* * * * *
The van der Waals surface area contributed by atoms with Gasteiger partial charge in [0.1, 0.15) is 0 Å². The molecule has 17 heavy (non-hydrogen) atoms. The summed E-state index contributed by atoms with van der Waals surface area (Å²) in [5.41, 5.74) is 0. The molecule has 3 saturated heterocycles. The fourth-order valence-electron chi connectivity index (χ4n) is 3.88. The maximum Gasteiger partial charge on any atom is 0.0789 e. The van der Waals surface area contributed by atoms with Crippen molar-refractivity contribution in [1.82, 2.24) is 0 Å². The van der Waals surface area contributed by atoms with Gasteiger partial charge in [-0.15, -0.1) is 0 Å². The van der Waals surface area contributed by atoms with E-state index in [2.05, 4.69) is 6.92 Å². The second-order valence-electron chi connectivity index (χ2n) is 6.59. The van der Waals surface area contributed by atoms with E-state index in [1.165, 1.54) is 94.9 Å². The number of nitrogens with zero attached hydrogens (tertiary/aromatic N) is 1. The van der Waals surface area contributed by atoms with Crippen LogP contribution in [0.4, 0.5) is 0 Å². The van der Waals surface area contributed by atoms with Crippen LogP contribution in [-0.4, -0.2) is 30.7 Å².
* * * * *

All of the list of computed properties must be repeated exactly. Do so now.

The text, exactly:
The van der Waals surface area contributed by atoms with Gasteiger partial charge in [0.1, 0.15) is 0 Å². The molecule has 17 heavy (non-hydrogen) atoms. The summed E-state index contributed by atoms with van der Waals surface area (Å²) in [5.41, 5.74) is 0. The molecule has 3 saturated heterocycles. The fourth-order valence-electron chi connectivity index (χ4n) is 3.88. The maximum Gasteiger partial charge on any atom is 0.0789 e. The van der Waals surface area contributed by atoms with Crippen molar-refractivity contribution in [1.82, 2.24) is 0 Å². The van der Waals surface area contributed by atoms with Gasteiger partial charge in [-0.15, -0.1) is 0 Å². The van der Waals surface area contributed by atoms with E-state index in [2.05, 4.69) is 6.92 Å². The second-order valence-electron chi connectivity index (χ2n) is 6.59. The van der Waals surface area contributed by atoms with E-state index in [1.165, 1.54) is 94.9 Å². The number of nitrogens with zero attached hydrogens (tertiary/aromatic N) is 1. The van der Waals surface area contributed by atoms with Crippen LogP contribution in [0.4, 0.5) is 0 Å². The van der Waals surface area contributed by atoms with Crippen LogP contribution in [-0.4, -0.2) is 30.7 Å².